Laparoscopic intracorporeal orthotopic neobladder was first described by Gill et al in 2002.3 Robotic intracorporeal orthotopic neobladder was first presented as a reproducible technique with operative efficiency and acceptable perioperative outcomes.4,5 We present our updated 2-center experience with robotic intracorporeal ileal neobladder in 132 patients with specific reference to perioperative data and complications.
PATIENTS AND METHODS At the Karolinska University Hospital and the University of Southern California a total of 136 intracorporeal neobladders were attempted between 2003 and 2013. Of these cases 4 were converted to extracorporeal diversion, resulting in 132 cases being successfully completed intracorporeally. Data were prospectively entered into each institution’s database after institutional review board approval and retrospectively analyzed. Mean patient age was 60.0 10.0 years (range 35 to 82), body mass index was 26.8 5.1 kg/m2 (range 18.0 to 60.0) and 32.6% were ASAÒ (American Society of Anesthesiologists) class 3 or 4 (table 1). Clinical stage was T3 or T4 in 14 patients (10.9%) and 26.1% had received neoadjuvant chemotherapy. The techniques of robotic radical cystectomy and intracorporeal neobladder have been described previously from both institutions.4,6 Both techniques have certain key steps in common. The most dependent and mobile point of the terminal ileum, at least 15 to 20 cm from the ileocecal junction, that seems to best reach the pelvic floor is identified as the future site for urethro-ileal anastomosis. All measurements to isolate the bowel segment for Table 1. Demographic and perioperative data Mean SD pt age No. male (%) Mean SD kg/m2 body mass index No. ASA (%): 1-2 3-4 Missing No. histology (%): Transitional cell Ca Others No. clinical stage (%): cT2 or less cT3-4 Missing No. neoadjuvant chemotherapy (%): Missing No. lymph node dissection (template)(%): PLND Limited/standard Extended (aorta bifurcation) Superextended (inferior mesenteric artery) Missing Mean SD ml estimated blood loss No. blood transfusion (%) Mean SD operative hrs Mean SD days hospital stay No. nerve sparing (male)(%): Missing
60.0 10.0 114 (86.4) 26.8 5.1 62 (67.4) 30 (32.6) 40 130 (98.5) 2 (1.5) 115 (89.1) 14 (10.9) 3 30 (26.1) 17 1 (0.9) 44 (37.9) 51 (44.0) 20 (17.2) 16 430 374 6 (4.5) 7.6 1.7 10.6 9.1 64 (74.4) 28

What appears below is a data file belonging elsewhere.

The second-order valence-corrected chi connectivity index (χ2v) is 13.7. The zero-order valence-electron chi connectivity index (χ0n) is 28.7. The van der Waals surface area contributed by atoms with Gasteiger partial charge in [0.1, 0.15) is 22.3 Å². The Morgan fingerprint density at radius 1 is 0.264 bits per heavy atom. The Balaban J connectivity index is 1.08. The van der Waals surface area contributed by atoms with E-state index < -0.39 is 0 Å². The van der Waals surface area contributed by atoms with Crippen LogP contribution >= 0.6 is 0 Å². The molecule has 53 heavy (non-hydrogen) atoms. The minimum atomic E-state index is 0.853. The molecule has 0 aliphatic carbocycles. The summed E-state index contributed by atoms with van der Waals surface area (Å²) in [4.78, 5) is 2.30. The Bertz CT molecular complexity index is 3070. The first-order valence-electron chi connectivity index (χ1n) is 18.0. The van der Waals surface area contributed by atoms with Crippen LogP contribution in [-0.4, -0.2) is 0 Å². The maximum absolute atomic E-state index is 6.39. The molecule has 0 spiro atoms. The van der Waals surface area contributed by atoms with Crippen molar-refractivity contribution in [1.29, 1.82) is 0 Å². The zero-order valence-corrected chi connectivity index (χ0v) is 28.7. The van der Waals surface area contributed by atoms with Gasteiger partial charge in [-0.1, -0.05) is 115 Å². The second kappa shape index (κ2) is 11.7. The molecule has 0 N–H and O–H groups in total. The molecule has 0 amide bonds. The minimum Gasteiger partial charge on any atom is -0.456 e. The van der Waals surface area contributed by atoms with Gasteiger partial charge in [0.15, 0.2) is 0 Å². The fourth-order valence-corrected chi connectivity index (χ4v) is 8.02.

creating the neobladder are made from that reference point. An approximately 59 cm length of ileum is isolated, 44 cm for the neobladder pouch and 15 cm for the afferent limb. The entire neobladder pouch is constructed with robotic intracorporeal suturing without the use of any staplers. Finally, a side-to-side stapled ileoileal anastomosis is created to restore bowel continuity. There are also certain differences in techniques between the institutions. The Karolinska technique involves performing the urethro-ileal anastomosis at the outset, once its site has been identified, and all other steps including isolation of the segment, bowel anastomosis and creation of the pouch are performed subsequently. In the USC technique the future site of urethro-ileal anastomosis is marked at the outset. The actual urethro-ileal anastomosis is performed only after the posterior plate has been suture constructed and rotated 90 degrees. Additionally, the Karolinska technique uses a Wallacetype ureteral anastomosis, whereas with the USC technique the ureters are spatulated and individually implanted into the afferent limb. A urethral catheter is left without use of a suprapubic tube. A tube drain and Double-JÒ stents are also positioned. The drain is typically removed at 1 to 2 weeks once the drainage is less than 500 cc per day. The urethral catheter is removed at 3 weeks and ureteral stents are removed at 4 to 6 weeks. Demographic, perioperative, pathological and functional data were analyzed. Continuous variables were reported as mean SD (range). Survival and recurrence were assessed with the Kaplan-Meier estimator, using deaths from other causes as censoring time points when evaluating cancer specific and recurrence-free survival. To analyze learning curve trends, patients at each institution were chronologically ordered according to dates of operation and the Jonckheere-Terpstra test was used to assess trends in perioperative outcomes with increasing institutional experience. For visualization these data are shown in scatterplots together with the corresponding linear regression curves and LOESS smoothed curves. We also present the outcomes of patients from each institutional cohort divided into chronological groups of 15. All tests were performed 2-sided at the 5% significance level.